The long walk to freedom of Grammy-grovelling African music industry

When the Recording Academy announced the renaming of the Grammy  ‘Best World Music‘ album category to ‘Best Global Music‘ album, to avoid “connotations of colonialism“, it was a clear indication that the award platform was still struggling to embrace music from regions that were colonised in the 19th and 20th century; particularly Africa.

If any region deserves several categories for its brand of music, it’s Africa. The continent’s music export, Afrobeats is arguably the most sought after genre globally – such is the attention Afrobeats singers have been getting in recent times.

American music star, Beyoncé Knowles went to great lengths in diversifying her music towards Afrobeats with ‘The Lion King: The Gift‘ album. She collaborated with Afrobeats champions like Wizkid, Burna Boy, Tiwa Savage, Yemi Alade, Tekno and Mr Eazi.

In the same vein, Afrobeats has continued to expand its frontiers on several global platforms and fests. One of such is the featuring of the songs of Fireboy and Rema on FIFA ’21 soundtracks.

Albums in the Afrobeats domain have also consistently dominated music charts in not just the US and the UK but in several other countries across the globe.

An instance in Wizkid’s latest album, ‘Made in Lagos‘ which peaked at number 1 in the UK and number 3 in the US on Apple Music.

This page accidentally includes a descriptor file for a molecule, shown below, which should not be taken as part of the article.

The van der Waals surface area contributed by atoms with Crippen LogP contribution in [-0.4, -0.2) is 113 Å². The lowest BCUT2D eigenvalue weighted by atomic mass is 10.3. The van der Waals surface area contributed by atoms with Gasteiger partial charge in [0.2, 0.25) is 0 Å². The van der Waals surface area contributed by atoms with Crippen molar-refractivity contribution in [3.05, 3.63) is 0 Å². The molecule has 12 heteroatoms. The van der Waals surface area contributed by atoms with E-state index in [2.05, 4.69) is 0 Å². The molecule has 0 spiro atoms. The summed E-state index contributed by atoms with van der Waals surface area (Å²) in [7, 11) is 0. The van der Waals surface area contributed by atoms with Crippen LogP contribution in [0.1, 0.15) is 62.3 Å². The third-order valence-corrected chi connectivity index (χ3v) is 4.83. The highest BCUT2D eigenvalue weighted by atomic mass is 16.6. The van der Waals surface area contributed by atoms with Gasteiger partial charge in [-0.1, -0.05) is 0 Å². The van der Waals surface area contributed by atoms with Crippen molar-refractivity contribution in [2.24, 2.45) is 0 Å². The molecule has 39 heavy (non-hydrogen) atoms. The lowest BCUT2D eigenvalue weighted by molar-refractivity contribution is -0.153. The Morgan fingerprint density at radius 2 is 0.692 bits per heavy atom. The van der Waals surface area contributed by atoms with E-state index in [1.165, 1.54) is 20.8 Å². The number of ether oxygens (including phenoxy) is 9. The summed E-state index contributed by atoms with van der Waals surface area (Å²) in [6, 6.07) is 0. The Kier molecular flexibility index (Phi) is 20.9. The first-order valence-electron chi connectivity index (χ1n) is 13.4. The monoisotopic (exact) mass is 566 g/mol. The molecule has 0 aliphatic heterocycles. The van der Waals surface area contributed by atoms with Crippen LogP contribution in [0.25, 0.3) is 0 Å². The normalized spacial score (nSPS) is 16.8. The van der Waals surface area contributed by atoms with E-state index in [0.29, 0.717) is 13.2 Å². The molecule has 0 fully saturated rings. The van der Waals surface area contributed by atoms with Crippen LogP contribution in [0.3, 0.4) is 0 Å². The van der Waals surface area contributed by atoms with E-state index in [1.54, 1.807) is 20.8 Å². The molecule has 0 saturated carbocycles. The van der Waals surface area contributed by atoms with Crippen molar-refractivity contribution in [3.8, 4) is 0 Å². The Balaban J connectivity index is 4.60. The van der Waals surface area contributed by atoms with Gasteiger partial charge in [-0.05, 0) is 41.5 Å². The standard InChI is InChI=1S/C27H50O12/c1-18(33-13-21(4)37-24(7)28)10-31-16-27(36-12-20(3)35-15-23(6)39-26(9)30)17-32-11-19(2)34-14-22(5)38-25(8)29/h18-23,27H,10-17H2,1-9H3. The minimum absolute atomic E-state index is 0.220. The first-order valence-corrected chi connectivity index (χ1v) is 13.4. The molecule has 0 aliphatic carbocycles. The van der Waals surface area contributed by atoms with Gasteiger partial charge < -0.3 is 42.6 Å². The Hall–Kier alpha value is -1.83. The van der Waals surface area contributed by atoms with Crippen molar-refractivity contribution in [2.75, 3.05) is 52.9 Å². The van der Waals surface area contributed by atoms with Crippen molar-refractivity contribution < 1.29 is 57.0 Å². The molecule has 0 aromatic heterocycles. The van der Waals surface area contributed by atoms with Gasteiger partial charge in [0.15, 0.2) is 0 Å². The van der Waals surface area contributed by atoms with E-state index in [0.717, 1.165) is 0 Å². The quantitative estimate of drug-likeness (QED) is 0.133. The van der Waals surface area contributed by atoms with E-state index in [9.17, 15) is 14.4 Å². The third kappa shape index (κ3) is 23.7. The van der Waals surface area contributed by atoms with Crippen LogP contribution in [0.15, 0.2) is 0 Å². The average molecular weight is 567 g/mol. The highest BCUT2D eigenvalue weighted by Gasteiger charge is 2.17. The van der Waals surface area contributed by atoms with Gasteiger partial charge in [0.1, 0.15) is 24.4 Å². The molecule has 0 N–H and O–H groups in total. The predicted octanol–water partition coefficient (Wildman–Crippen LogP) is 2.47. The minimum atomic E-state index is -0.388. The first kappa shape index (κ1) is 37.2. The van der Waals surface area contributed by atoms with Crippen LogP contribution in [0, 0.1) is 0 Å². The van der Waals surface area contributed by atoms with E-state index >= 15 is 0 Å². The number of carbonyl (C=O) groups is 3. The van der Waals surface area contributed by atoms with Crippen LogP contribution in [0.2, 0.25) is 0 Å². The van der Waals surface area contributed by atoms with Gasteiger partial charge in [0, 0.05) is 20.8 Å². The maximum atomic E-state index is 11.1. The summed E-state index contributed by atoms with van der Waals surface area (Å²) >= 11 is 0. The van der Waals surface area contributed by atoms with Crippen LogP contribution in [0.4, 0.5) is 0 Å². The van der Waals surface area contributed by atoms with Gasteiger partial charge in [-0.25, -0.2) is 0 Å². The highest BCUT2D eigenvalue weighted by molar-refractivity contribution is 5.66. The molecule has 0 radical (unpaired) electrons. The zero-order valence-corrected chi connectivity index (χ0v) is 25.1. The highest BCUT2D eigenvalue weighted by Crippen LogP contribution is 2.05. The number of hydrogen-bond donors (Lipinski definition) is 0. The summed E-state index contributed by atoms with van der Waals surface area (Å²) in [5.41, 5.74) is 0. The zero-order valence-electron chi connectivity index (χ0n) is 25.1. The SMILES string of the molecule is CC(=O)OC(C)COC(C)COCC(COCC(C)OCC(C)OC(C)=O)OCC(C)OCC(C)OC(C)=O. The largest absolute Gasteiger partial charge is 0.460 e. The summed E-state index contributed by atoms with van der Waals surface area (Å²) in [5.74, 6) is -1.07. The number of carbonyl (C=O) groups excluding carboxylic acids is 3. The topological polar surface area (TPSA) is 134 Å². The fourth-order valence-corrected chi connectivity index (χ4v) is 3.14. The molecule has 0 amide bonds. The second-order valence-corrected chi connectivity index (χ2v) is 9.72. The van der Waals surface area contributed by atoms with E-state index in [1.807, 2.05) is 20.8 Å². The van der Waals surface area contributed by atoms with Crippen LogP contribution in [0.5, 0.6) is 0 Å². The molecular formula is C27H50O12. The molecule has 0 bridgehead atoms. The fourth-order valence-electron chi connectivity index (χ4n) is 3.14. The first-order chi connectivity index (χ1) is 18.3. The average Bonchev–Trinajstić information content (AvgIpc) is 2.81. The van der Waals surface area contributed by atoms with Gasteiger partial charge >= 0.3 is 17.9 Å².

Despite the obvious success of African music, it still finds itself grovelling to foreign awards such as America-based ‘Grammy’.

The pedigree of the gramophone gong is not in doubt but if in 2020 the Recording Academy is still trying to avoid “connotations of colonialism”, then it’s high time African musicians looked inward for the sense of fulfilment they seek rather than kowtow to West-inclined awards.

For Africa to attain a similar level of prominence, it would need to do better than the status quo. Despite the proliferation of awards that cater to entertainers, so far, none is huge enough to attract the ambition of the stars that litter the African music scene. It is then up to all the stakeholders – from musicians to fans and organisers – to ensure that recognition platforms meet up with the fast pace and dynamism of the industry.

To start with, awards need more respect from music stars. Wizkid organised a music fest on the same day as Nigeria’s The Headies last year and many of his colleagues preferred his fest at the O2 Arena in London.

Such a disregard should be discouraged. Fans and influencers alike should also provide support for indigenous awards on and off social media while critics and analysts need to stop using foreign accolades as the benchmark for success and achievement. 

On the part of organisers, while controversies are probably inevitable in the award business, the need for transparency would enhance their integrity and acceptability.

The journey to having an African ‘Grammy’ won’t be a straightforward one or happen overnight, but it is necessary to give Africa full bragging rights when it comes to music and not look up to acclaimed foreign elitists for approbatory honours.

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